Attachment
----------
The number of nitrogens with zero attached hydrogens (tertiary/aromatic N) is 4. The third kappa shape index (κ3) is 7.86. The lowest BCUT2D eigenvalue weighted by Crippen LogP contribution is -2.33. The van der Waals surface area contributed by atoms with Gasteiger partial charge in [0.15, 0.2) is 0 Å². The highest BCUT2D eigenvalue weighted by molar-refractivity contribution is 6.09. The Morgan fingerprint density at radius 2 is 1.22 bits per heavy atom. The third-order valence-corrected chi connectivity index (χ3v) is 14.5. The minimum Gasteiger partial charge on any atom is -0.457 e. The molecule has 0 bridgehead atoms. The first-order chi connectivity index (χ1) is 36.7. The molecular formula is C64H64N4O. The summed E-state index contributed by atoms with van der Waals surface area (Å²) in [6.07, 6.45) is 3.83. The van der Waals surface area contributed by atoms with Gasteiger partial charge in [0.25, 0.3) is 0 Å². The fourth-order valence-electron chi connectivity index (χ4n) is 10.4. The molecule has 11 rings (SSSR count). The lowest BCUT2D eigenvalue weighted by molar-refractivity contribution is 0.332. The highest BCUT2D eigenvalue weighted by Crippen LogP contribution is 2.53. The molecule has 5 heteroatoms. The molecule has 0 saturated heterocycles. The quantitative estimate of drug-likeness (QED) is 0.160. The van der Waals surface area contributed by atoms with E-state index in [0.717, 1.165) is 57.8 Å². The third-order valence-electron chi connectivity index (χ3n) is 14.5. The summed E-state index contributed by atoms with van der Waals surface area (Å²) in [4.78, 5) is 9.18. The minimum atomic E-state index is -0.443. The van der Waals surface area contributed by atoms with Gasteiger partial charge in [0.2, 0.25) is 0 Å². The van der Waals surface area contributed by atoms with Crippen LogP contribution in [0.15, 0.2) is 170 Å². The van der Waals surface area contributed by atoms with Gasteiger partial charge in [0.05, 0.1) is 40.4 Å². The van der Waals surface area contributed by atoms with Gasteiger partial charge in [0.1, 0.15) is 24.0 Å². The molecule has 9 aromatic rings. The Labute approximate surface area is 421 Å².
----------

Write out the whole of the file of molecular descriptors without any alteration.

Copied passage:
The number of nitrogens with zero attached hydrogens (tertiary/aromatic N) is 4. The third kappa shape index (κ3) is 7.86. The lowest BCUT2D eigenvalue weighted by Crippen LogP contribution is -2.33. The van der Waals surface area contributed by atoms with Gasteiger partial charge in [0.15, 0.2) is 0 Å². The highest BCUT2D eigenvalue weighted by molar-refractivity contribution is 6.09. The Morgan fingerprint density at radius 2 is 1.22 bits per heavy atom. The third-order valence-corrected chi connectivity index (χ3v) is 14.5. The minimum Gasteiger partial charge on any atom is -0.457 e. The molecule has 0 bridgehead atoms. The first-order chi connectivity index (χ1) is 36.7. The molecular formula is C64H64N4O. The summed E-state index contributed by atoms with van der Waals surface area (Å²) in [6.07, 6.45) is 3.83. The van der Waals surface area contributed by atoms with Gasteiger partial charge in [0.25, 0.3) is 0 Å². The fourth-order valence-electron chi connectivity index (χ4n) is 10.4. The molecule has 11 rings (SSSR count). The lowest BCUT2D eigenvalue weighted by molar-refractivity contribution is 0.332. The highest BCUT2D eigenvalue weighted by Crippen LogP contribution is 2.53. The molecule has 5 heteroatoms. The molecule has 0 saturated heterocycles. The quantitative estimate of drug-likeness (QED) is 0.160. The van der Waals surface area contributed by atoms with E-state index in [0.717, 1.165) is 57.8 Å². The third-order valence-electron chi connectivity index (χ3n) is 14.5. The summed E-state index contributed by atoms with van der Waals surface area (Å²) in [4.78, 5) is 9.18. The minimum atomic E-state index is -0.443. The van der Waals surface area contributed by atoms with Gasteiger partial charge in [0.2, 0.25) is 0 Å². The van der Waals surface area contributed by atoms with Crippen LogP contribution in [0.15, 0.2) is 170 Å². The van der Waals surface area contributed by atoms with Gasteiger partial charge in [0.05, 0.1) is 40.4 Å². The van der Waals surface area contributed by atoms with Gasteiger partial charge in [0.1, 0.15) is 24.0 Å². The molecule has 9 aromatic rings. The Labute approximate surface area is 421 Å².